After three and a half months of lockdown, I’ve been reflecting on the things I most miss about the world before the pandemic. The obvious things like touching my parents, travel, going to Soccer matches are things I’ve continually processed. This past weekend, however, I started missing something oddly specific.
I missed my martial arts training, and in particular, I missed the practices it embedded within me when it was most honest.
There are three I reflected on this weekend that I thought would be useful.
Learn how to fall.
In HapKiDo, I spent a third of my time training over five years practicing falling. Falling forward. Falling backwards. Falling sideways. Being pushed hard from behind and falling into a roll. A third of my time spent falling, skillfully.
I didn’t enjoy it, but it did etch something important into my consciousness. I will fall. There is no way to avoid this reality. So better to prepare for the inevitable than irrationally wish it away.
Fight from your back.
In Brazilian Jiu-Jitsu, being on your back with your opponent on top of you is an offensive position. I hadn’t trained very long in BJJ before the pandemic started, but I remember how weird it felt to be on my back and see that as a position of power.
But it’s true. Being on your back can be a dominant position to fight from if you know what you’re doing and don’t panic. Self-confidence and the right skills can turn any seemingly disadvantageous position into an incredible opportunity.
Perform while fatigued, recover when depleted.
My Black Belt test in HapKiDo took four hours. The first hour and a half is designed to exhaust the candidate. Two hundred pushups, two hundred sit-ups, and one thousand jumping jacks along with other endurance tests are the first gate in the portal towards your Black Belt.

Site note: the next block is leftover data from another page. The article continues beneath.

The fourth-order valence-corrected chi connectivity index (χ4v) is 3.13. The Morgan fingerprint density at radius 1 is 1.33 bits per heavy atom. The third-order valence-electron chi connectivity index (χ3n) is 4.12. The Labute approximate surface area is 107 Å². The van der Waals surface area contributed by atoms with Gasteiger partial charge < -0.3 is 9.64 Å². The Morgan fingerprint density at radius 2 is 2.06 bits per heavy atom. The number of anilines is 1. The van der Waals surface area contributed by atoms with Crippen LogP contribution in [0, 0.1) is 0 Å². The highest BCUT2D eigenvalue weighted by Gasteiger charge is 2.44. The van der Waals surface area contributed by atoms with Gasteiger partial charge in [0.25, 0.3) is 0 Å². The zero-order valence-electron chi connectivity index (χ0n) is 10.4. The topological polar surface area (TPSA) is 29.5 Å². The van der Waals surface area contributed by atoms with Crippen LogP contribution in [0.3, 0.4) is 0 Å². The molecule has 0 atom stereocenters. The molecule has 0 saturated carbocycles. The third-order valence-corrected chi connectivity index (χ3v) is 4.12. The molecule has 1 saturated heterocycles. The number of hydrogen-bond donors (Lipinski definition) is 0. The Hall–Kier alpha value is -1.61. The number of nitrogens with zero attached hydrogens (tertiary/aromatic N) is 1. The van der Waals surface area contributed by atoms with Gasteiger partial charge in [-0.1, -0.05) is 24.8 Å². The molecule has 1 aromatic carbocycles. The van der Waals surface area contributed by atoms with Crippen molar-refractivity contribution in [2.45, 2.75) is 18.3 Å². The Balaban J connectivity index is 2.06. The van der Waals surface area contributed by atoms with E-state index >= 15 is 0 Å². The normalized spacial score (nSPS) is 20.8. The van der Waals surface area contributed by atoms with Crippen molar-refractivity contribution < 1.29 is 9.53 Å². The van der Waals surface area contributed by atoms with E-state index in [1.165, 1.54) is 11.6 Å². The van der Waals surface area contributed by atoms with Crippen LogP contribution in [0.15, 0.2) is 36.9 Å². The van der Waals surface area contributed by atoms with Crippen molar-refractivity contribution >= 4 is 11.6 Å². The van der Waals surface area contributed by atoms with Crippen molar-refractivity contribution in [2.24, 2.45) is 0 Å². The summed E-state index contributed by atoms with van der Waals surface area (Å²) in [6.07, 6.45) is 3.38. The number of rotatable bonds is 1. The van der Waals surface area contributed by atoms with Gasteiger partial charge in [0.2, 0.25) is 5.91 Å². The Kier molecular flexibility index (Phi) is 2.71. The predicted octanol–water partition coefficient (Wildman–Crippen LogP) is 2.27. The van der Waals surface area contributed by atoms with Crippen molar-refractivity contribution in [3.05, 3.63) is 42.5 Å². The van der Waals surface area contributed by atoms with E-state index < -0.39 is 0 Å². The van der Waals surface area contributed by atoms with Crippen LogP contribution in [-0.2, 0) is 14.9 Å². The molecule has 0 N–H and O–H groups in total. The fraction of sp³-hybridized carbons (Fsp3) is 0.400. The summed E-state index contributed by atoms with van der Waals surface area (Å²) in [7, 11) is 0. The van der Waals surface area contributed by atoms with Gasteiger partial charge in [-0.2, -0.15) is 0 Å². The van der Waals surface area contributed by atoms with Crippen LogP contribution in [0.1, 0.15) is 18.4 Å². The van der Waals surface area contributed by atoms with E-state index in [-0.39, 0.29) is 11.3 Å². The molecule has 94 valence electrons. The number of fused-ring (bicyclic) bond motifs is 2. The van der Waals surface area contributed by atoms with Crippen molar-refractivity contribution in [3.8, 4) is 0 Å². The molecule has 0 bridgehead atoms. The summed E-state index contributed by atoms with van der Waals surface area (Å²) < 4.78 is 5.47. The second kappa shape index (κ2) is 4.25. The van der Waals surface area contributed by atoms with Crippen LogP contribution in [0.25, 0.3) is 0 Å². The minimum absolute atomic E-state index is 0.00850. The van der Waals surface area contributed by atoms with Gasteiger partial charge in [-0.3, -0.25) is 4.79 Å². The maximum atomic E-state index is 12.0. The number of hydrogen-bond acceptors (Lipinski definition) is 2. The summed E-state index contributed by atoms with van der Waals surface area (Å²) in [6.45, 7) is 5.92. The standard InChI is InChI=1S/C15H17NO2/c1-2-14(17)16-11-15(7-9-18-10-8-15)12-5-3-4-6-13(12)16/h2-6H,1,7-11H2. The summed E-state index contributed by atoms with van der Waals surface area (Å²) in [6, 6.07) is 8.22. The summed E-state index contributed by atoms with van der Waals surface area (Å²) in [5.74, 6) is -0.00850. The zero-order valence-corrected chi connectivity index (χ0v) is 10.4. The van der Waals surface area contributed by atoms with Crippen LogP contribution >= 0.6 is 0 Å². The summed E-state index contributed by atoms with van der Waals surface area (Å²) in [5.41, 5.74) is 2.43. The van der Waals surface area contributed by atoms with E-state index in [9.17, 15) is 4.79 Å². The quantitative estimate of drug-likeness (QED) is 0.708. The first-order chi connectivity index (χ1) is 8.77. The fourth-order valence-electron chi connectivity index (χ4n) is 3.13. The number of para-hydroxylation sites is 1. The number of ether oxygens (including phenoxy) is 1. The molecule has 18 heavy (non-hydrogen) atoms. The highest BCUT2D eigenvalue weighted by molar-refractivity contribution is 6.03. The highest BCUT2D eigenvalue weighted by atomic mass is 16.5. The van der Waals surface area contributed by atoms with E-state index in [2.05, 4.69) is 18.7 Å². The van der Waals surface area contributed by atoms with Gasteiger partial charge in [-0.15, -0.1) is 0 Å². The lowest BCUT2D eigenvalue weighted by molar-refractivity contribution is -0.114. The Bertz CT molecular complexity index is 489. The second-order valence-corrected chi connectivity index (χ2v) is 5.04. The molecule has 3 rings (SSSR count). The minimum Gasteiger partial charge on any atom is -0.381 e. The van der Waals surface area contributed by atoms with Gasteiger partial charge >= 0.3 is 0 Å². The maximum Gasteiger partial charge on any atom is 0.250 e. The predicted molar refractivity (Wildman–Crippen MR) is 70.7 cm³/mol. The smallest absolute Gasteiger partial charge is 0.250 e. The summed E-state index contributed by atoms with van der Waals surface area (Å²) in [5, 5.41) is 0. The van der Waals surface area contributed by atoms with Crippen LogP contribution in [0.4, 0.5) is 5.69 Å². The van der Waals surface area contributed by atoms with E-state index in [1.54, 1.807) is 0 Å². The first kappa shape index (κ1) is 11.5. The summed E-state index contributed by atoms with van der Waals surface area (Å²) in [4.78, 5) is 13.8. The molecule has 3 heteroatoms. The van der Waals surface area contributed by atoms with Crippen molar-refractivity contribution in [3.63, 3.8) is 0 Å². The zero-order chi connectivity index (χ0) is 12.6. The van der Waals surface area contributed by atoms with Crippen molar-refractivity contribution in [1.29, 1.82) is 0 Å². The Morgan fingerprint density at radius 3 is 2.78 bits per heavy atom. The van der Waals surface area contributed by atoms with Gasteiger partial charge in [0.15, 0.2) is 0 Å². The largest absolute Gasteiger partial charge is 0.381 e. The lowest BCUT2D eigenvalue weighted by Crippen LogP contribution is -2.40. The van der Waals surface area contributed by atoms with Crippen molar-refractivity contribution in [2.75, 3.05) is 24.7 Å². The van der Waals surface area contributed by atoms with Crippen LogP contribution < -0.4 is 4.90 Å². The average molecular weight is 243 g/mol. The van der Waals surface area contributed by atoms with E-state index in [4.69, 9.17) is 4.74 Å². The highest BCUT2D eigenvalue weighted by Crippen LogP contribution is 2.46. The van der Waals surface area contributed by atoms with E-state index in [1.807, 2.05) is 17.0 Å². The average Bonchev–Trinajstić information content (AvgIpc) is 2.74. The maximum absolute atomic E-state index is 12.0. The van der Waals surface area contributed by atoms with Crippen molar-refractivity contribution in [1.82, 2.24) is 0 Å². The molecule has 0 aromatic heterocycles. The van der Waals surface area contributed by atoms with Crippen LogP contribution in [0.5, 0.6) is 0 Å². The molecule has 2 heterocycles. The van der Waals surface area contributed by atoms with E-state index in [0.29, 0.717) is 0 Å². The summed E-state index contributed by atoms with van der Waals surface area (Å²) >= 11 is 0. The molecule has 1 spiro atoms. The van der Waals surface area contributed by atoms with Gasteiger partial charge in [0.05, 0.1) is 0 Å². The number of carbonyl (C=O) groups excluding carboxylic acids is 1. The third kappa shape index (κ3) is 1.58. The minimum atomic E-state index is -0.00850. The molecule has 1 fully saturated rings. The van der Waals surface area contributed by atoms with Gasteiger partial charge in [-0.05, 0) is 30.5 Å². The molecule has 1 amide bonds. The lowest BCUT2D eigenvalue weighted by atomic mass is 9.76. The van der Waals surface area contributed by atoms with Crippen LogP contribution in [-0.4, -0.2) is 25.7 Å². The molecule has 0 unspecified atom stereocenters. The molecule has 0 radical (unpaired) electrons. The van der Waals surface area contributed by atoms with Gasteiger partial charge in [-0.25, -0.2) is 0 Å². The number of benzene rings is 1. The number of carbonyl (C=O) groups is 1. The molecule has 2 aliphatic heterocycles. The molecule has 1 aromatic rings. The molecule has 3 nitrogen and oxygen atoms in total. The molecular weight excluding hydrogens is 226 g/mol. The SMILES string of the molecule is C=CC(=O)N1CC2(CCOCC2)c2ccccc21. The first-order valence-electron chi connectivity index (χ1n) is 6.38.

Then, while exhausted, you must demonstrate your competency. You must perform over one hundred moves, ten breaks, and sparring after you have broken your body down. To earn your Black Belt, you must prove that you can perform the things you’ve trained for years to do instinctively and under duress.
At the end of the test, I could barely stand.
I had to take a week off. There was no question I needed to recover. My knuckles were swollen from punching through boards. My hamstring was strained and slightly torn from twenty jumping front kicks. Every muscle in my body ached. But I became a Black Belt, forever changed from enduring the severity of the trial.
I thought of these lessons this weekend because I hit a wall of sorts. I had lots of bad news come my way last week, I was feeling the odds stacking against me with regards to my position in the world, and I was exhausted.
Remembering what I learned on the mat brought me comfort.
These lessons are universal, and perhaps are helpful to you at this moment.
Falling is inevitable, so fall safely.
You may seem to be in a disadvantaged position, but with the right skills and mindset, you can win from your back.
Finally, a hero’s life is a constant cycle of feats of endurance and recovery. Endurance is earned through practice and performed with heart, but we have to give ourselves time to recover and absorb what we have achieved.
Fight on, my friend.
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